In reading this chapter we find that there was in Jerusalem a waiting company of people, very small in number, probably less in number than there are in this hall tonight, but they were assembled in Jerusalem, and were all animated by a common interest and a common purpose. Everyone in that company had a personal knowledge of the Lord Jesus Christ; and their latest knowledge of Him was that ten days before He had led them out as far as Bethany and while speaking to them there He was parted from them. As He ascended up into the heavens out of their sight, the strings of their hearts almost broke. He, the One Who loved them so, the One Who had spoken to them words that never man had spoken before, the One Who had died for them and risen again, was leaving them. He was fading from their sight, and they stood gazing and gazing, and hoping that He might immediately return. They were comforted, as we know, by the two angels, who told them not to stand gazing into heaven, for in due time the Lord would certainly come back.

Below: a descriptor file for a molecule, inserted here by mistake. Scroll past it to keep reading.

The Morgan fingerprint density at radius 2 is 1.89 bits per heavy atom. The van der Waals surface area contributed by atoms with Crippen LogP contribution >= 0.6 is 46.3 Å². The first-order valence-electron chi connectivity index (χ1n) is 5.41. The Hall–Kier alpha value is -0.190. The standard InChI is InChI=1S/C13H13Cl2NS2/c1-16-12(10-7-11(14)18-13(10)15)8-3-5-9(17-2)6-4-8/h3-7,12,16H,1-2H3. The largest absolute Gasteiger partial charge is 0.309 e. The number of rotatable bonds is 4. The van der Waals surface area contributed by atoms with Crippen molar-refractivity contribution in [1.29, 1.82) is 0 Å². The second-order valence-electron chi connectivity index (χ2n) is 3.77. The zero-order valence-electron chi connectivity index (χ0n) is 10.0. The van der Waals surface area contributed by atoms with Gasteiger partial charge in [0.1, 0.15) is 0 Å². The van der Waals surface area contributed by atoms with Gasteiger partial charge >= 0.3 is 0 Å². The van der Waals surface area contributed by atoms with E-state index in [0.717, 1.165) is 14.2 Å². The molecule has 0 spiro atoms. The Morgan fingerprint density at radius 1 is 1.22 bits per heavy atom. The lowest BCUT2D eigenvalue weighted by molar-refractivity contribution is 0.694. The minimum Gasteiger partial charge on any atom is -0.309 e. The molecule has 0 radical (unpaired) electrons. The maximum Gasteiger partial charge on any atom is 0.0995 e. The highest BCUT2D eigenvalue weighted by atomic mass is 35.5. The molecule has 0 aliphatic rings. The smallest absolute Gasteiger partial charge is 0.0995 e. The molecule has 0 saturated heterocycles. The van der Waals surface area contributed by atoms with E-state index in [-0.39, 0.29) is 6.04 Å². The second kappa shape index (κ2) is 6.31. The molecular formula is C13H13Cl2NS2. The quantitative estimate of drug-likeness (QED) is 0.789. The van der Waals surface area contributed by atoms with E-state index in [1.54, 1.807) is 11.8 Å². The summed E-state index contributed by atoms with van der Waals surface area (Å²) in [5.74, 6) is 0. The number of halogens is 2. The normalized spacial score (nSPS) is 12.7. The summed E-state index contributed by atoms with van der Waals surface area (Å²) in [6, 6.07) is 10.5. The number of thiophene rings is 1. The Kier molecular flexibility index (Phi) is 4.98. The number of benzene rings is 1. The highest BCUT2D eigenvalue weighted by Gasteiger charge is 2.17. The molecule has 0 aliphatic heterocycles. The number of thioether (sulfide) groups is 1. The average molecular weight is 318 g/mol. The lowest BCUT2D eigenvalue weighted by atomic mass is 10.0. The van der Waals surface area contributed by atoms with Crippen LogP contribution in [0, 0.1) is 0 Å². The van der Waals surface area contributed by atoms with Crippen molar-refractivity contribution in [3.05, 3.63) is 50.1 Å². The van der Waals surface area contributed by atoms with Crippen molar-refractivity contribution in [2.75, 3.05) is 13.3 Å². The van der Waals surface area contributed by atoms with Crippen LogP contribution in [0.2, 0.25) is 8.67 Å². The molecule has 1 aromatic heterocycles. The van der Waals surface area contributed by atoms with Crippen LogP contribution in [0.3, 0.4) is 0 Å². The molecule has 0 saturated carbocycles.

But before that happy event there was something of profound importance to take place; and the words of their Master came afresh to their ears and to their memories. For He had bidden them to go into Jerusalem and to wait there for the promise of the Father, "which", said He, "you have heard of Me." Now they remembered what was said to them in the upper room after the institution of the Lord's Supper. The Lord had then made the astounding statement, "It is expedient for you that I go away"; and they needed some faith and enlightenment to understand how such a thing could be. "It is better for you that I go away, than that I should stay here. I go to prepare a place for you." This was blessed news to hear of a place for them in the Father's house, but in connection with the expediency, He said, "If I go not away, the Comforter will not come, the other Comforter. The One Who is coming will come to take My place, and He will be to you even more than I have been. He will dwell with you, not for three years, but will abide with you for ever. He will be with you, never to leave you. He will be with you in any place where you may be, no matter how widely separated on the face of the earth; and He, the Spirit of truth, will guide you into all truth."